By choosing to head out late for the Cultural Center of the Philippines (CCP) yesterday, April 21st, I missed the best parts of its Earth Day Celebration. Tough luck for me –I wanted to skip only the early morning Fun Run because I’m not physically fit for such an activity.
I learned that right after the Save Manila Fun Run around the CCP Complex, there was a short program hosted by Mae Paner and Jonathan Tadioan. I also missed the dance ritual for Mother Earth performed by the Ramon Obusan Folkloric Group, and an excerpt from the stage presentation of the Bicolano epic Ibalong, among others.
I was in time, however, for the walk along the seawall promenade and the short program prepared by the CCP and its partner organizations.
Artists, cultural performers, youth groups and other participants formed a human chain or GREEN LINK that turned the area from the Manila Yacht Club to the US Embassy as a venue for giving voice to their call to Save Manila Bay.
Later, an exhibit/fair showcasing the products and advocacies of CCP’s partner organizations for a greener and healthier Mother Earth opened at the Liwasang Kalikasan area.
Earth Day is observed every year on April 22 to create awareness among people all over the world on environmental issues. Reduce, Reuse, Recycle are three ways we can help protect the environment.
Some people do not take kindly to oddball questions like this, so let me try something more realistic. What would you do if you knew you could save Manila Bay and its world-famous sunset?
You can, if you take time to help stop another development project from changing a waterscape that has been, for years, a source of national pride for us Filipinos.
In April 2012 the city government of Manila entered into a consortium agreement with Manila Gold Coast Development Corporation to reclaim the area covering the entire Manila Bay waterfront along Roxas Boulevard between the Cultural Center of the Philippines and the US Embassy and turn it into the new city commercial and business district. Critics, however, view the plan as a desperate move to save the city at the expense of an age-old heritage. The target area for reclamation, which is “ten times the size of Rockwell, four times the size of Eastwood, and twice the size of Rizal Park,” if developed as planned, will block the remaining area of the bay that is open to public view from Roxas Boulevard. If we take this sitting down, this could mean goodbye to the sunset at the bay.
And we might as well brace ourselves for a Pandora’s box of related woes. In a press conference hosted recently by the SOS Manila Bay Coalition—a group composed of environmentalists, urban planners, heritage conservationists, concerned artists, tourism groups, Catholic groups, and urban poor—some of the potential ills of the ‘poorly planned’ project were highlighted. Apparently it had not taken into account the possible impact on coastal and marine geology, weather changes, and existing heritage structures. A JICA-funded study has identified the coastal areas along the Manila Bay as highest risk for liquefaction in the most likely earthquake scenarios.
A study by the UP National Institute of Geological Science, copies of which were given out during the press con, summarizes its findings:
Land subsidence resulting from excessive extraction of groundwater is particularly acute in East Asian countries. Some Philippine government sectors have begun to recognize that the sea-level rise of one to three millimeters per year due to global warming is a cause of worsening floods around Manila Bay, but are oblivious to, or ignore, the principal reason: excessive groundwater extraction is lowering the land surface by several centimeters to more than a decimeter per year. Such ignorance allows the government to treat flooding as a lesser problem that can be mitigated through large infrastructure projects that are both ineffective and vulnerable to corruption. Money would be better spent on preventing the subsidence by reducing groundwater pumping and moderating population growth and land use, but these approaches are politically and psychologically unacceptable. Even if groundwater use is greatly reduced and enlightened land-use practices are initiated, natural deltaic subsidence and global sea-level rise will continue to aggravate flooding, although at substantially lower rates.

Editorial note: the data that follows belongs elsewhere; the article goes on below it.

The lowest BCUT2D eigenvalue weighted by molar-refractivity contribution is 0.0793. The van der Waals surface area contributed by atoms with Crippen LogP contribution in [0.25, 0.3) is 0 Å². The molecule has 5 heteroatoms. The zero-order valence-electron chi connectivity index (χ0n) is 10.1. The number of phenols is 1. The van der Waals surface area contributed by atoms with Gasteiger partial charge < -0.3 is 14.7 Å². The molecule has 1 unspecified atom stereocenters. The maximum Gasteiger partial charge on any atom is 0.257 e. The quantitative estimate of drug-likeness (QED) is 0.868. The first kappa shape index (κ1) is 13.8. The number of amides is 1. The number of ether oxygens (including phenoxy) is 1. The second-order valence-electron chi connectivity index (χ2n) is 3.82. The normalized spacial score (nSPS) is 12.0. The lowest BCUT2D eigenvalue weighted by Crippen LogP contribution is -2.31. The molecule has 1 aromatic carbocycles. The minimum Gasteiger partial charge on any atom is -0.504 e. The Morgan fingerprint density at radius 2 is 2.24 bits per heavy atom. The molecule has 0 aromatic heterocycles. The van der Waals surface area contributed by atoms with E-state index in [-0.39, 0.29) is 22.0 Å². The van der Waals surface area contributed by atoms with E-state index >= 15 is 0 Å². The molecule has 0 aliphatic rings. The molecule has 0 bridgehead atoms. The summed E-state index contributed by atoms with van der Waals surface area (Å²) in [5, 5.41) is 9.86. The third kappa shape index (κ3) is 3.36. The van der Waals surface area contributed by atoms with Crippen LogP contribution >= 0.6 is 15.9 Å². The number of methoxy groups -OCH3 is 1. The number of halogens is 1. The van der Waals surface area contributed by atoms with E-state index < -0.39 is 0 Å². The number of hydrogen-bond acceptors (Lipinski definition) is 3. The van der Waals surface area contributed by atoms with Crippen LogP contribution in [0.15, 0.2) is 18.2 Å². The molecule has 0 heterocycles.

Thus a reclamation project this huge will lead to more massive groundwater extraction and would aggravate the flooding situation. It would also lead to a worsening of the traffic and sanitation problem in the city. The currently scenic Roxas Boulevard will become another Taft Avenue.
Interestingly, the proposed project has found supporters in Mines and Geosciences Bureau Director Leo Jasareno and urban development expert and architect Felino Palafox Jr. Both agree that it could be “Metro Manila’s best defense against climate change.” It would be good to have a public discussion among experts on the field on the project’s impact on the community. As it is, however, the consortium agreement has certain confidentiality clauses, which the SOS Manila Bay Coalition finds dubious and should have no place in a government contract.
My personal stake
I fondly recall my father going fishing on weekends on the spot where the breakwater is now, with a tomboyish me tagging along. Back then, the bay waters were cleaner and safer and palm-sized fish biting the bait was common. This is one priceless memory I’d like to share with my grandchildren in the future. It will please me no end to tell them “this is where your great grandfather and I used to go fishing.” It will be heartbreaking if the opportunity presents itself but the bay is not there anymore.
[The SOS Manila Bay Coalition has started a People’s Petition against the Reclamation of Manila Bay. View the petition online and sign it if you care enough to save the bay.]